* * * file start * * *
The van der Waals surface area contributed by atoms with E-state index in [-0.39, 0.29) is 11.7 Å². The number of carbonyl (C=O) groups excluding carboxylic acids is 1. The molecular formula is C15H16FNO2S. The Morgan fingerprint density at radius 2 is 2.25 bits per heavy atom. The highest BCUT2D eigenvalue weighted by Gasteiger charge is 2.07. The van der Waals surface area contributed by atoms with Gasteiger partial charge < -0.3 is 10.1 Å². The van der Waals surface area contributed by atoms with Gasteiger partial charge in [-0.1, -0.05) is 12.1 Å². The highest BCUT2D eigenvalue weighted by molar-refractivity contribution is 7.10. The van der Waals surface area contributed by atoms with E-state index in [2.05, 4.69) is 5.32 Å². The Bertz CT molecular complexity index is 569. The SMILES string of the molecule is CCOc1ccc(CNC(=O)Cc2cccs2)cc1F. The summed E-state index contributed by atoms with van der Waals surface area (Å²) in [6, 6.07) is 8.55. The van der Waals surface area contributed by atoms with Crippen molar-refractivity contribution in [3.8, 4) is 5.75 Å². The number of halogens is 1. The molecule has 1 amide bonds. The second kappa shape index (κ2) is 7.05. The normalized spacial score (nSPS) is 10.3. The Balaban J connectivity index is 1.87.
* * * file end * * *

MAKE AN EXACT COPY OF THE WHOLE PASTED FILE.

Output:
The van der Waals surface area contributed by atoms with E-state index in [-0.39, 0.29) is 11.7 Å². The number of carbonyl (C=O) groups excluding carboxylic acids is 1. The molecular formula is C15H16FNO2S. The Morgan fingerprint density at radius 2 is 2.25 bits per heavy atom. The highest BCUT2D eigenvalue weighted by Gasteiger charge is 2.07. The van der Waals surface area contributed by atoms with Gasteiger partial charge < -0.3 is 10.1 Å². The van der Waals surface area contributed by atoms with Gasteiger partial charge in [-0.1, -0.05) is 12.1 Å². The highest BCUT2D eigenvalue weighted by molar-refractivity contribution is 7.10. The van der Waals surface area contributed by atoms with E-state index in [2.05, 4.69) is 5.32 Å². The Bertz CT molecular complexity index is 569. The SMILES string of the molecule is CCOc1ccc(CNC(=O)Cc2cccs2)cc1F. The summed E-state index contributed by atoms with van der Waals surface area (Å²) in [6, 6.07) is 8.55. The van der Waals surface area contributed by atoms with Crippen molar-refractivity contribution in [3.8, 4) is 5.75 Å². The number of halogens is 1. The molecule has 1 amide bonds. The second kappa shape index (κ2) is 7.05. The normalized spacial score (nSPS) is 10.3. The Balaban J connectivity index is 1.87.